Net Neutrality

The industry experienced déjà vu today as the FCC once again imposed Net Neutrality rules and classified broadband as a Title II telecommunications service.  The move came in a three-to-two vote, with Commissioners Brendan Carr and Nathan Simington dissenting. Also expressing concerns about the decision were numerous telecom industry groups, including four representing rural providers.

As the commission explained in a press release, the order adopted today prohibits broadband providers from blocking, throttling, or engaging paid prioritization of lawful content. It also gives the commission the ability to revoke the authorization of foreign-owned entities to operate broadband network in the U.S. if the entities pose a threat to national security. Additionally, the FCC would gain the power to monitor internet service outages.

In a statement delivered at today’s monthly FCC meeting where the Net Neutrality order was adopted, FCC Chair Jessica Rosenworcel argued that the rules are “good for consumers, good for public safety and good for national security.”

As he did back in October when the FCC put the process in motion to reinstate Net Neutrality, Commissioner Brendan Carr once again offered a rebuttal that lasted nearly half an hour.

Carr’s comments pertained, in large part, to the decision to classify broadband as a Title II service. He called Title II “the third rail of communications policy” and said the decision to classify internet access as a Title II service was “unlawful and misguided.”

The FCC has said it will forebear from imposing some of the traditional requirements of Title II that providers find most onerous, such as rate regulation or a requirement to unbundle network elements. But, according to Carr, the commission wants to forebear from so many traditional Title II requirements that it illegally overrides what legislators intended in the Telecommunications Act of 1996.

He once again argued that broadband providers have not been abusing their power in the communications marketplace, even in the absence of Net Neutrality rules. After initial Net Neutrality rules were reversed in 2017, “it was not the ISPs that abused their positions in the internet ecosystem,” he said.

Instead, he said companies such as Twitter, Google and Facebook have been guilty of that, having censored content unfavorable to themselves.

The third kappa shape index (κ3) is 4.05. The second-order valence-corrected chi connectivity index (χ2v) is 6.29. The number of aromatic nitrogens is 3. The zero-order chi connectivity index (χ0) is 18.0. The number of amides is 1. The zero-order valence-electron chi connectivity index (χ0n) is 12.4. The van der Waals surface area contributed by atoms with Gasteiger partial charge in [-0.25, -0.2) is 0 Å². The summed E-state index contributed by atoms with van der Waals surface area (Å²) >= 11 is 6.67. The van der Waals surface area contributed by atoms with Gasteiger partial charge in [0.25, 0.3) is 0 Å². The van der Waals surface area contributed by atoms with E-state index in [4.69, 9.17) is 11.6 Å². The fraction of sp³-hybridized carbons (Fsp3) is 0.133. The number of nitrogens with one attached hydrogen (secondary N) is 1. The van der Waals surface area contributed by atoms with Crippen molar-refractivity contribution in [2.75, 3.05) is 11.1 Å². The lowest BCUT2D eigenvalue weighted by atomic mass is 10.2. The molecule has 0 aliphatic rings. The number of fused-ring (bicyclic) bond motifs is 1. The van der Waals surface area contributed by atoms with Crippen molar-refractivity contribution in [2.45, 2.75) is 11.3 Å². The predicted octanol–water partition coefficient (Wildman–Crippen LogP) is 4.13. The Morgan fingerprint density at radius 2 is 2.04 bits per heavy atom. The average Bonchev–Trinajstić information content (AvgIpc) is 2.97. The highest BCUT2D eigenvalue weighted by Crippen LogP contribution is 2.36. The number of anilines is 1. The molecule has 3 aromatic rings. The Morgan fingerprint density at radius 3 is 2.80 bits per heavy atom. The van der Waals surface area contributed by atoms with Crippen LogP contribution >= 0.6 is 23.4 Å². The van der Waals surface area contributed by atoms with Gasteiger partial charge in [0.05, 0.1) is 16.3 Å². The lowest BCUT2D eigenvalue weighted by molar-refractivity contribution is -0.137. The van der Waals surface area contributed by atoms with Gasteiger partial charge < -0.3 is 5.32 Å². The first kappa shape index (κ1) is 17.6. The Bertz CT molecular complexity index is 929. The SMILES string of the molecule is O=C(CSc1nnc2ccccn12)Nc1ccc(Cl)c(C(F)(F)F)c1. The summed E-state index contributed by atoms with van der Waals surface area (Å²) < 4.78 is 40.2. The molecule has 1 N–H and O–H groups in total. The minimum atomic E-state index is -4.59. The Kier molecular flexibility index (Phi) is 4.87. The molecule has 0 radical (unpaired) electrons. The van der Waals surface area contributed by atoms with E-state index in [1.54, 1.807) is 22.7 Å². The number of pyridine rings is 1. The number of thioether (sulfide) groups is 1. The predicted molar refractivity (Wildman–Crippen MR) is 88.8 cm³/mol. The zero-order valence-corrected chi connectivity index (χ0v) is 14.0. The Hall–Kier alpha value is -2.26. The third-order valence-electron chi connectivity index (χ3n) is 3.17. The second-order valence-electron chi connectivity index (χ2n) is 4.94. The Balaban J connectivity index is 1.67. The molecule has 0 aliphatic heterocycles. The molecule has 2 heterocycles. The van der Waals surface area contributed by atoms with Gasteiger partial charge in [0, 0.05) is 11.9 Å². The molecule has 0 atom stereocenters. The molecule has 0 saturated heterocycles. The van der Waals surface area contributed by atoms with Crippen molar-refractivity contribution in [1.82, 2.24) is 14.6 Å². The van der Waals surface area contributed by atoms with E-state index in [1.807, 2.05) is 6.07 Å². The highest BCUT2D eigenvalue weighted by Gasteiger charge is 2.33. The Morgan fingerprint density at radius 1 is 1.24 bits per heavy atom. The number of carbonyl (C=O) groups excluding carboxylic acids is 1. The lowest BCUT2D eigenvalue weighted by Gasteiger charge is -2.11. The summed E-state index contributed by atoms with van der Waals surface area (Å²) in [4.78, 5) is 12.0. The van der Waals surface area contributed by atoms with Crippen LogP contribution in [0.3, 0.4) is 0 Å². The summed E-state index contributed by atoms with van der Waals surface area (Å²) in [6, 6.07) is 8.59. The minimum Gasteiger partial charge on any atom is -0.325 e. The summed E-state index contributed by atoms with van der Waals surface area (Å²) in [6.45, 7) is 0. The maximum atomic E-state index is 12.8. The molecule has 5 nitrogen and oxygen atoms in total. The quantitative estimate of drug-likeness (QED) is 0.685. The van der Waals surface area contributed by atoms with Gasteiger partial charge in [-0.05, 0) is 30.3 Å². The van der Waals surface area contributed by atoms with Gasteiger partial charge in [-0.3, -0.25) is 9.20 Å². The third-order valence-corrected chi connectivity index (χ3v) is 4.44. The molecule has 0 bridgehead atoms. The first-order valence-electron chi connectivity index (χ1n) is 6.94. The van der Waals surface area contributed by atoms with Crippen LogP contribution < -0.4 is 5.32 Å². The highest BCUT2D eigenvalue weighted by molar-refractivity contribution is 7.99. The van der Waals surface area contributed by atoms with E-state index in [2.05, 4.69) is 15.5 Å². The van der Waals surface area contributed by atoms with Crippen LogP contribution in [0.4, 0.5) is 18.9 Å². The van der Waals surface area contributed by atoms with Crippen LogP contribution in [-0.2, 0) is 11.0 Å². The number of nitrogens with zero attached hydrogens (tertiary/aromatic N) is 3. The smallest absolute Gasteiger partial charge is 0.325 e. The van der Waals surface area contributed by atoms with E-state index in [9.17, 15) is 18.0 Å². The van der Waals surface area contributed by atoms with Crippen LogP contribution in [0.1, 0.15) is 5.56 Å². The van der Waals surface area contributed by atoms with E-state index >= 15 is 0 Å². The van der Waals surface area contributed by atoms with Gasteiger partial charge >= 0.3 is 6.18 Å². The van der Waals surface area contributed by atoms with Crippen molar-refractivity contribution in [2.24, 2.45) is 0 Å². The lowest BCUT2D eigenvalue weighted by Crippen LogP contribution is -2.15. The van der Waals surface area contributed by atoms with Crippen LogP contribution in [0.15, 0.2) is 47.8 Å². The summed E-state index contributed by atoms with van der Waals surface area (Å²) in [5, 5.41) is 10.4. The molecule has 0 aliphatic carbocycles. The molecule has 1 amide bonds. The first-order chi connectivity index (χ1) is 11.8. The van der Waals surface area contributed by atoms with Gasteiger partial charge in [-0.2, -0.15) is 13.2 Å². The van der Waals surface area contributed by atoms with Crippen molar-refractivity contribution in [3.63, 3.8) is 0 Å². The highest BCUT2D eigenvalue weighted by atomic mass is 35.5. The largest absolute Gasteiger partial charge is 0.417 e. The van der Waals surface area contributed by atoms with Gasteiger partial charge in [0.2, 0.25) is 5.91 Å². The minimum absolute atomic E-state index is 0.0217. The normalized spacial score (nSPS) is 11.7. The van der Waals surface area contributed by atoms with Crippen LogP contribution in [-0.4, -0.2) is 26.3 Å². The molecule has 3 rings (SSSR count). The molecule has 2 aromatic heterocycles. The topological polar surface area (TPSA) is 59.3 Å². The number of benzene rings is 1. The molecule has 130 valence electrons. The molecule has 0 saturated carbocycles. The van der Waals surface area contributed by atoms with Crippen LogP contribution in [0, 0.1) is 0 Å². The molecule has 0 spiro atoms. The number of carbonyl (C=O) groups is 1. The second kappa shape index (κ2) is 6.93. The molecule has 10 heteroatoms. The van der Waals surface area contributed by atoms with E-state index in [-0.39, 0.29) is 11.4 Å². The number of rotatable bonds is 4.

“The real abusers of gatekeeper power were not ISPs operating at the physical layer but big tech companies at the application layer,” Carr said. “Perversely, today’s order makes today’s big tech behemoths even stronger than before.”

Additionally, Carr said it is not necessary for the FCC to take the steps it is taking to ensure the nation’s security because other government organizations already have the authority to do that.

Rural Provider Associations Weigh In

Several associations representing rural broadband providers expressed concern that the new rules would create unnecessary and burdensome compliance requirements on small providers.

“Today’s order appears to reinstate a regulatory framework that focuses upon only one sliver of the broader online ecosystem and, while we need to see the precise details of the item, we are concerned that the order could impose burdens on smaller broadband providers in particular in the course of doing so,” said Shirley Bloomfield, CEO of NTCA—The Rural Broadband Association, in a prepared statement.

In a separate prepared statement, ACA Connects President and CEO Grant Spellmeyer expressed similar concerns.

“With its internet takeover, the FCC is creating mountains of uncertainty for smaller broadband providers who will be forced to shift much-needed investment dollars away from their networks to pay for expensive regulatory compliance costs,” said Spellmeyer. “This will set back our members’ ongoing work to close the connectivity gap in areas of the country that lack reliable services.”

Louis Peraertz, vice president of policy for WISPA—The Association for Broadband Without Boundaries, was particularly critical of the FCC in his prepared statement.

The order, he said, “will have costly, cascading and pernicious effects on broadband access, especially for rural ISPs and their customers. In a practical sense, ISPs will have to ask the FCC permission to do most anything to avoid agency liability, creating enormous uncertainty which will retard innovation and needed investment.”

He also noted that WISPA would “determine what legal recourse we should take in order to ensure that our members can continue to provide their local communities with reliable high-speed broadband service.”

Bloomfield, Spellmeyer and Peraertz all argued that their members would not engage in the sorts of traffic throttling that the Net Neutrality order aims to prevent.

Bloomfield and Derrick Owens, senior vice president of government and industry affairs for WTA—Advocates for Rural Broadband, also expressed concern about the FCC’s decision to forbear from including broadband revenues in the contribution base for the Universal Service Fund.

Additional information about the Net Neutrality order can be found in this FCC press release.

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